depending on your situation, maybe moving to a college town, where housing is cheap and jobs are plentiful, could be an option. maybe you still have friends there or just pick an interesting place to live. youd have low expenses, could have some money coming in from even a lame job and use all of the career placement resources of the university to get you back on track. in the meantime, hanging out with a bunch of young energetic people and meeting lots of nubile hotties could lessen the impact of being unemployed.
Link Posted: 10/1/2001 2:31:18 PM EDT
Sorry to hear that....... AMD my employer just laid off 2300 people.
Link Posted: 10/1/2001 2:34:39 PM EDT
I do have my own business going; however, it won't come even close to paying all the bills. I've got contacts and have been networking already, which is why I posted here. I found it's about 10% what you know and 90% who you know in these types of situations. As far as adding to value to my company, my input was ignored because I wasn't one of the "elite" managers. The same "elite" people that watched the contract expire with our investor without trying to get an extension or some other type of work around, so that they would be bound to the funding they had promised. I never expected the company to make it because the technology we used was wrong and managment was too stuck on themselves to change it. Lately the managers seemed to have the philosophy of screw the client, we will give them what we think they want. Too bad that client was also an investor and they just walked out the door.
Link Posted: 10/1/2001 4:10:54 PM EDT
Don't sell your guns!!!!!!!!!!! been there, you'll regret it down the road. there too hard to replace.
Link Posted: 10/1/2001 4:33:02 PM EDT
Link Posted: 10/1/2001 4:38:17 PM EDT
Originally Posted By beanbagger: depending on your situation, maybe moving to a college town, where housing is cheap and jobs are plentiful, could be an option. maybe you still have friends there or just pick an interesting place to live. youd have low expenses, could have some money coming in from even a lame job and use all of the career placement resources of the university to get you back on track. in the meantime, hanging out with a bunch of young energetic people and meeting lots of nubile hotties could lessen the impact of being unemployed.
View Quote
[b]I like the way you think[/b] [:D]
Link Posted: 10/1/2001 6:47:02 PM EDT
Sure sorry to hear about your situation, but it sounds as if you have a lot in your favor; your age, skills, and ability to relocate. If I might suggest something, try to downsize your lifestyle immediately. I used to live on the "edge" of my income, until several years ago when I scaled waaaaaaay back. Never been so happy in my life, living way below my means now! For me "less is more" except for one thing (ar's), man I got a weakness there, otherwise, I love livin on the cheap! Best of luck, keep us posted.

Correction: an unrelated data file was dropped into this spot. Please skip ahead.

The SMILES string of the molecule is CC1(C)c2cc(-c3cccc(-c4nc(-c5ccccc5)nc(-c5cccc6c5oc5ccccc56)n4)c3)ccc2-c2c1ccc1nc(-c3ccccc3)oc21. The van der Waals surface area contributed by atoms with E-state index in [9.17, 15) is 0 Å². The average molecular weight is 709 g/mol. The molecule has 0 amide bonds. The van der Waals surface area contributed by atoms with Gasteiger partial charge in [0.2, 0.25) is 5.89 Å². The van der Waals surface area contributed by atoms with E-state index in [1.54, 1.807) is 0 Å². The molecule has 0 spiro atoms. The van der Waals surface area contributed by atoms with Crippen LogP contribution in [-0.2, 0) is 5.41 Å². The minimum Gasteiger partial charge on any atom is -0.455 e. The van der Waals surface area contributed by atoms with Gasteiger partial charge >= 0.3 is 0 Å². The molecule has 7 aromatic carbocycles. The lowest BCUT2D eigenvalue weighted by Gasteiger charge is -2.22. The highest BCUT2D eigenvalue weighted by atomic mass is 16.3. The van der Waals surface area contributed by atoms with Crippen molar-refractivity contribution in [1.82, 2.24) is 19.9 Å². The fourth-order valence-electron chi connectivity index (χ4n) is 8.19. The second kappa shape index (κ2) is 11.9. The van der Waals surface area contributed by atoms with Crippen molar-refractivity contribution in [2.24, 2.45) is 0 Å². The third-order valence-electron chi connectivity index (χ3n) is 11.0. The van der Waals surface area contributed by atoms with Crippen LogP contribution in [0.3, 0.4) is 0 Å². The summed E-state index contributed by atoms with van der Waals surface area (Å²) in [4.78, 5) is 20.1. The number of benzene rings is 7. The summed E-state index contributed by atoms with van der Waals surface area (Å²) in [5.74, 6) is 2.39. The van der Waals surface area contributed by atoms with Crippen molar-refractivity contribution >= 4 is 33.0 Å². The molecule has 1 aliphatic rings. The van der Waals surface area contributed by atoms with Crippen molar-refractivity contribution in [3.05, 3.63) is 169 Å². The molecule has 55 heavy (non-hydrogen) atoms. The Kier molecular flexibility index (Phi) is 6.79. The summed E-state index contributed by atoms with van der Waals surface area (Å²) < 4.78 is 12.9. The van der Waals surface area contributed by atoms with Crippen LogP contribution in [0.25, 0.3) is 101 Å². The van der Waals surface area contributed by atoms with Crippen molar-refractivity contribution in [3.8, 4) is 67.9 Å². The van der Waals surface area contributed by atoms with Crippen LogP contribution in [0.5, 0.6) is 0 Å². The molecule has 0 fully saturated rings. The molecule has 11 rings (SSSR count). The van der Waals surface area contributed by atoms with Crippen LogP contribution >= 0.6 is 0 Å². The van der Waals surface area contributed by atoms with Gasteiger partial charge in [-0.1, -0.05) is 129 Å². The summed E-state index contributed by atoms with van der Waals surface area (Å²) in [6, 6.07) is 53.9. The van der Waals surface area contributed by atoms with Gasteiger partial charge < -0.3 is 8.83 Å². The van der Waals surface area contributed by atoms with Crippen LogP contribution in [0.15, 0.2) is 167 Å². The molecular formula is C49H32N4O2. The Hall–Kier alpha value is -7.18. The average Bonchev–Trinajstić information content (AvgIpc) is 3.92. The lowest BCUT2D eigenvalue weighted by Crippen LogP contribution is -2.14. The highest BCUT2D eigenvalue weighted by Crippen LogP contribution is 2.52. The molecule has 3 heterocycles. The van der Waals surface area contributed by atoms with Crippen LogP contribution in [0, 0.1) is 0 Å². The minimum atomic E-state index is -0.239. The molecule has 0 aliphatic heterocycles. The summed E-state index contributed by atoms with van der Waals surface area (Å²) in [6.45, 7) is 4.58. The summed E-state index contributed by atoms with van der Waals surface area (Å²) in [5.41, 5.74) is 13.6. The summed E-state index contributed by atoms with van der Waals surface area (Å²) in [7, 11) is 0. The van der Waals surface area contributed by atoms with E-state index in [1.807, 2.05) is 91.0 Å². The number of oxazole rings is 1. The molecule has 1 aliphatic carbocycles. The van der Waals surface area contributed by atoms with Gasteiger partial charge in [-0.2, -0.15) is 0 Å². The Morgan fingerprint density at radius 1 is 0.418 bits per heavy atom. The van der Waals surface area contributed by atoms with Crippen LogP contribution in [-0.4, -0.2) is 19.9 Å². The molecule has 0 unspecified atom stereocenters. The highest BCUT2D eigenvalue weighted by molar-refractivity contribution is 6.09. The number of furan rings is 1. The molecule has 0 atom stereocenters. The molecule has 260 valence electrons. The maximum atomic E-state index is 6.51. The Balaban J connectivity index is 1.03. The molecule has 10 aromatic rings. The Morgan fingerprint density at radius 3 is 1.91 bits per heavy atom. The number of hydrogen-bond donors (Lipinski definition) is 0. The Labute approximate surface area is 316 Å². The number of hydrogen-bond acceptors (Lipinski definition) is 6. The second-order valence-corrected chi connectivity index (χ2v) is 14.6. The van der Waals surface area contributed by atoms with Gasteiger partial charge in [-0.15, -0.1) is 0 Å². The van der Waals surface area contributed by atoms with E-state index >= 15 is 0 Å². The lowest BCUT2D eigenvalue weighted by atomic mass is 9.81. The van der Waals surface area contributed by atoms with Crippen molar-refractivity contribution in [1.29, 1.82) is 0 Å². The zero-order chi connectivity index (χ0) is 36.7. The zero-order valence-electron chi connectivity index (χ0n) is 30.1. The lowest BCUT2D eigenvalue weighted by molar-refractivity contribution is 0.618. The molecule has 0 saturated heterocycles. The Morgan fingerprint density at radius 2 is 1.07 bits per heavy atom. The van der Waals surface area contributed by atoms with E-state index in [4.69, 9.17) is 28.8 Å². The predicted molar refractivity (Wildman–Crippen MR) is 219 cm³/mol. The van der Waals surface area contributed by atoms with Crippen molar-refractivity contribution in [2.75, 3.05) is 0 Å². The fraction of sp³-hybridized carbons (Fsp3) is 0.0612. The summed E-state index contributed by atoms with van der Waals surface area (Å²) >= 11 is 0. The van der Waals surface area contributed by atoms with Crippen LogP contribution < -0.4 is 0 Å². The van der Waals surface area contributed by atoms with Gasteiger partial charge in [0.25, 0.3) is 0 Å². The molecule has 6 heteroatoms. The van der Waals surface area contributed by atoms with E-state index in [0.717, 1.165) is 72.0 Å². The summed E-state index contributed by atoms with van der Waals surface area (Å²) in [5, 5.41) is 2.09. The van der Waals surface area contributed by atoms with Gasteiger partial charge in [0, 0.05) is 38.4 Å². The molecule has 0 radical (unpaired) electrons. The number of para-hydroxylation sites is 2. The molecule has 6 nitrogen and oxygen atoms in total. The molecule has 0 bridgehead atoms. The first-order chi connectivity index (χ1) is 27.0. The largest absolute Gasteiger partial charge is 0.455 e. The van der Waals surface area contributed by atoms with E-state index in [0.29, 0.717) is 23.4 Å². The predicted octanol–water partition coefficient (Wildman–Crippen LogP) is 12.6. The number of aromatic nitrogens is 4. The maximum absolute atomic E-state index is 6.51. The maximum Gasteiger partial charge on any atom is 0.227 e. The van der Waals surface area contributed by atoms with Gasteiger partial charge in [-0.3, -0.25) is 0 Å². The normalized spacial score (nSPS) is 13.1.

Link Posted: 10/1/2001 7:04:57 PM EDT
Yes, listen to beanbagger. Networking, scoring nubile hotties and working to advance your career are all noble objectives at your age. Devote an equal amount of time to all three areas. :)
Link Posted: 10/1/2001 7:40:29 PM EDT
My condolences... I was laid off in july from my Telecom job. If you want to start your own business or look for a new job go for it (remember to file for unemployment asap), but most everything in the hi tech field is dead for now. Try to look at the bright side - this may be a good time to get out and enjoy life for awhile. I don't know if you've got any reserve $ saved up - if so why not visit some old friends and relatives...you know, just catch up on the things that matter in life. Look at it this way - you've got the rest of your life to slave in front of a computer, why not do something adventurous while you're revatively young?
Link Posted: 10/1/2001 7:54:21 PM EDT
Sorry to hear that we have to add another member to the down-but-not-out club. I told my wife that I would sell my guns...but only after we were living under a bridge in a cardboard box and the last can-o-beans was gone. Today is the my first day of actual unemployment. It only sucks a little so far. I'm sure the suck factor will increase inversly with the dwindling cash supply. Unemployment pays only 250/week, which won't even keep me in .22's. Something better come in quick. Don't let the bastards keep you down!!!
Link Posted: 10/1/2001 8:12:09 PM EDT
[left]Well iam 34 and i shure can tell you there is no shuch thing has job security trust me! this is not going to be your last unemployment exsperience. me; ive been layed off so many times i can forget about ever retiring! has with a 401(k) i would look into this, and CD's and problably mutual funds![/left]